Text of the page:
Why Your Critics (And Your Cheerleaders) Shouldn’t Define You

This blog post hits home in many ways. Do you listen to the Critics and Cheerleaders or do you have your own voice?

john pavlovitz

LoveHateSneakers
Those are my principles, and if you don’t like them… well, I have others.
 – Groucho Marx.


Though we might not verbalize it quite this way, most of us split the world up into two distinct groups of people: our Critics and our Cheerleaders.

The former are usually the ones who correct or criticize or attack us the most, whose words tend to feel more like weapons.

The latter, are those who are often the source of sweet compliment or praise or support. Their words sound like a love song.

We do a pretty good job of fitting most of the people we know and encounter into one of those camps, and if we’re honest, we allow ourselves to be largely defined by both our critics and our cheerleaders; placing far too great a weight to either group.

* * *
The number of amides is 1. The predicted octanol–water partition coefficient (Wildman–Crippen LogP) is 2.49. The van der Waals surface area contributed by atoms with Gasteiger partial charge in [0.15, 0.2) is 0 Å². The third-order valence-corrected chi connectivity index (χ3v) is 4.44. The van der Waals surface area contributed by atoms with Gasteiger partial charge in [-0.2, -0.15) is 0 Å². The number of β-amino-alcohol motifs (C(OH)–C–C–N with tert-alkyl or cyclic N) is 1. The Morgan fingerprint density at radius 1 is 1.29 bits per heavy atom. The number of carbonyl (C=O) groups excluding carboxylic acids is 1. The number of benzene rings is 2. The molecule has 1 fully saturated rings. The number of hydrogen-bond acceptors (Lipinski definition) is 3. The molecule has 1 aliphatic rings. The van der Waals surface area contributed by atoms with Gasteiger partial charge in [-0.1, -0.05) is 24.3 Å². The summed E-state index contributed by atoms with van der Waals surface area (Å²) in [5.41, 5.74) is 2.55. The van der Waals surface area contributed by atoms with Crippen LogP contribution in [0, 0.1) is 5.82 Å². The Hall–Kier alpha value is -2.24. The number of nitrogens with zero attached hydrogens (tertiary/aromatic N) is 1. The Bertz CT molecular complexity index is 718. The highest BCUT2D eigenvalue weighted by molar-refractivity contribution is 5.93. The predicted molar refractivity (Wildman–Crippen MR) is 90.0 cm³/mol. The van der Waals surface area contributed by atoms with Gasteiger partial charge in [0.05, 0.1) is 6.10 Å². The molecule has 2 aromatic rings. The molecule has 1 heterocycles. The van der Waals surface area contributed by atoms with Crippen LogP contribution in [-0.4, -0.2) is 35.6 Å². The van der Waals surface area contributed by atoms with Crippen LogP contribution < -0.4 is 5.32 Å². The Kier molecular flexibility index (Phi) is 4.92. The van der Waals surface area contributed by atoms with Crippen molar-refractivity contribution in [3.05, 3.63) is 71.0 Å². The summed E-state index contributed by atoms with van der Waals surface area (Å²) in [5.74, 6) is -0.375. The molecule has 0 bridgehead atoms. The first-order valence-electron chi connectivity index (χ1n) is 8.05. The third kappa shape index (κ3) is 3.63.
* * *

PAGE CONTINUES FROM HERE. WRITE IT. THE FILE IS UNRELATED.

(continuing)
For a people who more and more live lives designed for public consumption, we can’t help but craft our identity…

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14 responses to Why Your Critics (And Your Cheerleaders) Shouldn’t Define You

    • bikerchick57 says:

      Right? I did too. I have listened far too often to my critics, then run to the cheerleaders for a few rah-rahs. Not sure if I will ever learn to consistently listen to myself and trust what I say.

  1. M-R says:

    I extract the religious, and find the rest admirable. (Sorry, M-J – can’t help myself about religion. But it doesn’t mean I knock anyone else for having one !)

  2. likeitiz says:

    I can’t imagine living a life in perpetual fear of he critics (for their slash and burn ) and the cheerleaders (because they might disappear). That’s living hell.

    • bikerchick57 says:

      And yet, it’s easy to live in that hell. It’s good that you stay away from the heat and listen to your own voice.

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